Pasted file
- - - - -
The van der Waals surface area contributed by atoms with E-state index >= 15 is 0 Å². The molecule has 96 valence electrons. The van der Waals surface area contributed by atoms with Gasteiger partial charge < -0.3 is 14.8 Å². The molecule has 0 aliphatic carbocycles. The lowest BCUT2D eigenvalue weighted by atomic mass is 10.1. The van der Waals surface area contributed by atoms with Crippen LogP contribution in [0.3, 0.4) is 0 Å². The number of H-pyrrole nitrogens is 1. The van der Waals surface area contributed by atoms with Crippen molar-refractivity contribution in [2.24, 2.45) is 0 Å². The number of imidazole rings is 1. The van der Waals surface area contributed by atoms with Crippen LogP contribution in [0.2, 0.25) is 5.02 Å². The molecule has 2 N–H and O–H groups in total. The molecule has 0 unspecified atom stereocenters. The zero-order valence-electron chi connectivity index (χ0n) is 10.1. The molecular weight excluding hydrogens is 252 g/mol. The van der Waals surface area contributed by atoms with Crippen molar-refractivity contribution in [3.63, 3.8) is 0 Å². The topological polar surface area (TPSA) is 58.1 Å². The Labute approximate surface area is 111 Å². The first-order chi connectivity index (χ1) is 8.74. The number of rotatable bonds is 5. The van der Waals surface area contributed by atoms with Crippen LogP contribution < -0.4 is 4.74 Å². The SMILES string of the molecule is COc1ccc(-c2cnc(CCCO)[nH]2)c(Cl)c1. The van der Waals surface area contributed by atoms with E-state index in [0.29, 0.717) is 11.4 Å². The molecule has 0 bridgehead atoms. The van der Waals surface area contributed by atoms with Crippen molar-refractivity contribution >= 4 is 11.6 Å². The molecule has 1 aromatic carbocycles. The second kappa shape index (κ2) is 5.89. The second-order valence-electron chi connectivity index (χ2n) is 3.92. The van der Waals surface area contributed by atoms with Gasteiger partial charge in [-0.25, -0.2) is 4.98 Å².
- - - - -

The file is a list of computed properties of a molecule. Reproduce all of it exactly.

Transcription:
The van der Waals surface area contributed by atoms with E-state index >= 15 is 0 Å². The molecule has 96 valence electrons. The van der Waals surface area contributed by atoms with Gasteiger partial charge < -0.3 is 14.8 Å². The molecule has 0 aliphatic carbocycles. The lowest BCUT2D eigenvalue weighted by atomic mass is 10.1. The van der Waals surface area contributed by atoms with Crippen LogP contribution in [0.3, 0.4) is 0 Å². The number of H-pyrrole nitrogens is 1. The van der Waals surface area contributed by atoms with Crippen molar-refractivity contribution in [2.24, 2.45) is 0 Å². The number of imidazole rings is 1. The van der Waals surface area contributed by atoms with Crippen LogP contribution in [0.2, 0.25) is 5.02 Å². The molecule has 2 N–H and O–H groups in total. The molecule has 0 unspecified atom stereocenters. The zero-order valence-electron chi connectivity index (χ0n) is 10.1. The molecular weight excluding hydrogens is 252 g/mol. The van der Waals surface area contributed by atoms with Crippen molar-refractivity contribution in [3.63, 3.8) is 0 Å². The topological polar surface area (TPSA) is 58.1 Å². The Labute approximate surface area is 111 Å². The first-order chi connectivity index (χ1) is 8.74. The number of rotatable bonds is 5. The van der Waals surface area contributed by atoms with Crippen LogP contribution < -0.4 is 4.74 Å². The SMILES string of the molecule is COc1ccc(-c2cnc(CCCO)[nH]2)c(Cl)c1. The van der Waals surface area contributed by atoms with E-state index in [0.29, 0.717) is 11.4 Å². The molecule has 0 bridgehead atoms. The van der Waals surface area contributed by atoms with Crippen molar-refractivity contribution >= 4 is 11.6 Å². The molecule has 1 aromatic carbocycles. The second kappa shape index (κ2) is 5.89. The second-order valence-electron chi connectivity index (χ2n) is 3.92. The van der Waals surface area contributed by atoms with Gasteiger partial charge in [-0.25, -0.2) is 4.98 Å².